Archive

Budget calls for increases in tax, fees for Irwin | TribLIVE.com
Norwin

Budget calls for increases in tax, fees for Irwin

Irwin officials are proposing a 2015 budget that would increase the property-tax rate to cover the cost of hiring two more full-time police officers and help finance a new ladder truck for the volunteer fire department by creating what would, in effect, be a fire-service tax.

Increases in the fees for trash collection and sewage also have been proposed.

Released last week, the $3.5-million proposal calls for a 1.5-mill increase in the property-tax rates.

Half a mill of the proposed increase would generate about $15,000 annually to help the Irwin Volunteer Fire Department make payments on a new firetruck that is to be delivered by the end of the year. The truck costs nearly $700,000.

The rest of the proposed rate hike would pay to hire a new police officer early next year and a second officer sometime later in 2015. In addition to the police chief, the borough has two-full time police officers.

Officials last week debated the need to raise the millage to hire additional police officers.

Councilman John Cassandro said annual crime statistics he obtained from a state website indicate that crime has dipped in the borough over the past decade with the current department size.

But Councilwoman Peggie Watson said council should follow police Chief Roger Pivirotto’s recommendation to increase the size of his department.

“If we’re going to bring more people into Irwin, then we need to have more police protection,” she said in reference to the borough’s successful efforts to attract visitors to the borough with entertainment and other activities.

After the meeting, Pivirotto said crime statistics don’t reflect the crime that is prevented by the increased police presences of a larger force.

“My goal is to make the borough a place where criminals don’t want to come to do their business,” he said.

O fficials also have proposed an 11-percent increase to the local sewage fee and a 5-percent hike for residential garbage collection.

If approved, the borough’s portion of the quarterly sewage bill would rise from $45.34 to $50.34. Part of the quarterly bill customers receive for sewage treatment is charged by the Western Westmoreland Municipal Authority.

Residential garbage rates also would increase — from $43.88 per quarter to $46.08 — next year to reflect increases in the cost charged by Waste Management, said Mary Benko, the borough manager. Commercial garbage collection rates would go from $7.84 per cubic yard of waste to $8.22 a cubic yard, which is an increase of 4.8 percent.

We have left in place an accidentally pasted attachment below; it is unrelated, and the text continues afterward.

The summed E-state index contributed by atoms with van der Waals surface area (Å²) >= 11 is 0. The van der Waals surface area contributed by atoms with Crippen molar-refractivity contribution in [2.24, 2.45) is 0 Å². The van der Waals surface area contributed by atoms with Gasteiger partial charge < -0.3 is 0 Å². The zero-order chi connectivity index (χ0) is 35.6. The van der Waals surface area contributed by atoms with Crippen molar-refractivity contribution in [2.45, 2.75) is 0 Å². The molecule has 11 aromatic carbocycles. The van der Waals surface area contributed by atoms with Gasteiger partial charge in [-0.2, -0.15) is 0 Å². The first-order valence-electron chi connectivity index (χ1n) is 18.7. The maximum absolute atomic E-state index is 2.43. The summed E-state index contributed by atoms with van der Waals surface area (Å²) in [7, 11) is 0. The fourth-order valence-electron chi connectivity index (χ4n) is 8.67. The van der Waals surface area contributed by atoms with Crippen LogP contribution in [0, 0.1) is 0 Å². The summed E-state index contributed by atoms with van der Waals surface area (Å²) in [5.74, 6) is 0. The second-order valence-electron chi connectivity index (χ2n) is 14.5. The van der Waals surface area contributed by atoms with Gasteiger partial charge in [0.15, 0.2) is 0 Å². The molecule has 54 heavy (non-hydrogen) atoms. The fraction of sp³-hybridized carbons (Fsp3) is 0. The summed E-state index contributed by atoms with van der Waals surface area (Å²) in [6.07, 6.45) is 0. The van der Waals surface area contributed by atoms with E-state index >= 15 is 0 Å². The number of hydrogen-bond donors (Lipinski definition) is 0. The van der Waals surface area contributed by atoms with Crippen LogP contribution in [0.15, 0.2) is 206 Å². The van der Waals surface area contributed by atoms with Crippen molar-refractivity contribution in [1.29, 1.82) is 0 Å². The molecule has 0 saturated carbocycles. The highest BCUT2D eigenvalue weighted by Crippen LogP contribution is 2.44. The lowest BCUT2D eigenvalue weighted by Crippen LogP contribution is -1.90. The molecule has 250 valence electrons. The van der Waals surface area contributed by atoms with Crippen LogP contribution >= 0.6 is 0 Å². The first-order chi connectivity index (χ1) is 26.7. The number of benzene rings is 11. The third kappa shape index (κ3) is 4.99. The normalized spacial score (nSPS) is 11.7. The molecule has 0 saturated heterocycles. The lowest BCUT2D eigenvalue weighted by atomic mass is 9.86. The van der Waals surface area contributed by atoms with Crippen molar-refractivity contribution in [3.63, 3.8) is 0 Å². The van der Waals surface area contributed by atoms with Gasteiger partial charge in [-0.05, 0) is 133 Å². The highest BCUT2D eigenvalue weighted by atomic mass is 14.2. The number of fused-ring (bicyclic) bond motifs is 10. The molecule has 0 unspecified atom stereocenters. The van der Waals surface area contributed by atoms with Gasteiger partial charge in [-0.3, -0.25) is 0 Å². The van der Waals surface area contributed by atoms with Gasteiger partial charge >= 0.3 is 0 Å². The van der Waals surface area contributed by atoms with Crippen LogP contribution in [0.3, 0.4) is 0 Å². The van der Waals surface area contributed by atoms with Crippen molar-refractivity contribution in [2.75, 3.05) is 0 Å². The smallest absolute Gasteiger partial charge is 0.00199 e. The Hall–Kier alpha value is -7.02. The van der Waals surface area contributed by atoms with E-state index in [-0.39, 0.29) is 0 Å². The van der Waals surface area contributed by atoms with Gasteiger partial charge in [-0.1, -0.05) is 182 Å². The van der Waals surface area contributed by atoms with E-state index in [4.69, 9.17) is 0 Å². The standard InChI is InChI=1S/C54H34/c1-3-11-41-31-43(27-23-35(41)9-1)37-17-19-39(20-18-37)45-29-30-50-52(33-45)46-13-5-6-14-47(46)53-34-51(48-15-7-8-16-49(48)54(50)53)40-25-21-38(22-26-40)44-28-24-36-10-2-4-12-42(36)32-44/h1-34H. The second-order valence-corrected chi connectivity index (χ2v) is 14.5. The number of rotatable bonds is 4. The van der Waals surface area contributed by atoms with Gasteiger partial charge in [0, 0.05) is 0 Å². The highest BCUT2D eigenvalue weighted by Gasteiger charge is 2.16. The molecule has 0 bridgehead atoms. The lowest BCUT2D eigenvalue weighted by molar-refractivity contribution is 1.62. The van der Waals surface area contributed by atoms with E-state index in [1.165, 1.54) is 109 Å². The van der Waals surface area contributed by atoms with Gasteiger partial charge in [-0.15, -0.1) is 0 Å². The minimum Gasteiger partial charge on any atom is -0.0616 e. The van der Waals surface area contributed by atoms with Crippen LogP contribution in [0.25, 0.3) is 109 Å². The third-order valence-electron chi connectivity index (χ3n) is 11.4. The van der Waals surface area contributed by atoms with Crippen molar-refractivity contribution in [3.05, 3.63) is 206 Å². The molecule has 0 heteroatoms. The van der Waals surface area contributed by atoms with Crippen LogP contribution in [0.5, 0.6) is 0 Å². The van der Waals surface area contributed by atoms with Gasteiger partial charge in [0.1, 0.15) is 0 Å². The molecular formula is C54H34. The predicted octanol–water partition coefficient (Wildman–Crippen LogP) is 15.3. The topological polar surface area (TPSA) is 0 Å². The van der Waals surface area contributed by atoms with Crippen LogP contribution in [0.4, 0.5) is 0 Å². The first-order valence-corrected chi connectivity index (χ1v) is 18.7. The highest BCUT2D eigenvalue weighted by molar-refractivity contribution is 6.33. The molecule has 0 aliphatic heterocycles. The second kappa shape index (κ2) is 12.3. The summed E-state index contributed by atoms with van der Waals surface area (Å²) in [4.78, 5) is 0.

In a somewhat symbolic vote that begins the budget process, Watson and council members Robert Wayman, Phyliss Thiem and Joanna Jordan voted to make the preliminary budget a public document. Cassandro and Council members Deborah Kelly and Gail Macioce voted against the measure.

By law, the borough must pass a balanced budget by Dec. 31.

Tony LaRussa is a Trib Total Media staff writer. Reach him at 412-871-2360, or at [email protected].


TribLIVE commenting policy

You are solely responsible for your comments and by using TribLive.com you agree to our Terms of Service.

We moderate comments. Our goal is to provide substantive commentary for a general readership. By screening submissions, we provide a space where readers can share intelligent and informed commentary that enhances the quality of our news and information.

While most comments will be posted if they are on-topic and not abusive, moderating decisions are subjective. We will make them as carefully and consistently as we can. Because of the volume of reader comments, we cannot review individual moderation decisions with readers.

We value thoughtful comments representing a range of views that make their point quickly and politely. We make an effort to protect discussions from repeated comments either by the same reader or different readers

We follow the same standards for taste as the daily newspaper. A few things we won't tolerate: personal attacks, obscenity, vulgarity, profanity (including expletives and letters followed by dashes), commercial promotion, impersonations, incoherence, proselytizing and SHOUTING. Don't include URLs to Web sites.

We do not edit comments. They are either approved or deleted. We reserve the right to edit a comment that is quoted or excerpted in an article. In this case, we may fix spelling and punctuation.

We welcome strong opinions and criticism of our work, but we don't want comments to become bogged down with discussions of our policies and we will moderate accordingly.

We appreciate it when readers and people quoted in articles or blog posts point out errors of fact or emphasis and will investigate all assertions. But these suggestions should be sent via e-mail. To avoid distracting other readers, we won't publish comments that suggest a correction. Instead, corrections will be made in a blog post or in an article.